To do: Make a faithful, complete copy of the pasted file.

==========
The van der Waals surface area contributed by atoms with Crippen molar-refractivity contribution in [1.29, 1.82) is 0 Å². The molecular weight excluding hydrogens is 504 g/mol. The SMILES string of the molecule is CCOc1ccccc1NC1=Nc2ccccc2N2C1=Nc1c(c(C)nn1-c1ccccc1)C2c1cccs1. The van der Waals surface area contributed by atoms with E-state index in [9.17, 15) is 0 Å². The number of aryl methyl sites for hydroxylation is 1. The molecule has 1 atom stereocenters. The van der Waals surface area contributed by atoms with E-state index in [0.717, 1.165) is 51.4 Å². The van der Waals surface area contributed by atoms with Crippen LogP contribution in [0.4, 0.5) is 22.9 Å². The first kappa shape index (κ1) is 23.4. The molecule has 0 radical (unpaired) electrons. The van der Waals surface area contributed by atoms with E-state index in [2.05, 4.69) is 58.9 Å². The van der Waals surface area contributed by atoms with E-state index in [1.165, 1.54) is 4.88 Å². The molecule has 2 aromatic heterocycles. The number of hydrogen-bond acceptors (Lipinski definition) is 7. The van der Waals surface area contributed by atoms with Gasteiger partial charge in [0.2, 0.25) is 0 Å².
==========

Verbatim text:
The van der Waals surface area contributed by atoms with Crippen molar-refractivity contribution in [1.29, 1.82) is 0 Å². The molecular weight excluding hydrogens is 504 g/mol. The SMILES string of the molecule is CCOc1ccccc1NC1=Nc2ccccc2N2C1=Nc1c(c(C)nn1-c1ccccc1)C2c1cccs1. The van der Waals surface area contributed by atoms with E-state index in [9.17, 15) is 0 Å². The number of aryl methyl sites for hydroxylation is 1. The molecule has 1 atom stereocenters. The van der Waals surface area contributed by atoms with E-state index in [0.717, 1.165) is 51.4 Å². The van der Waals surface area contributed by atoms with Crippen LogP contribution in [0.4, 0.5) is 22.9 Å². The first kappa shape index (κ1) is 23.4. The molecule has 0 radical (unpaired) electrons. The van der Waals surface area contributed by atoms with E-state index in [2.05, 4.69) is 58.9 Å². The van der Waals surface area contributed by atoms with E-state index in [1.165, 1.54) is 4.88 Å². The molecule has 2 aromatic heterocycles. The number of hydrogen-bond acceptors (Lipinski definition) is 7. The van der Waals surface area contributed by atoms with Gasteiger partial charge in [0.2, 0.25) is 0 Å².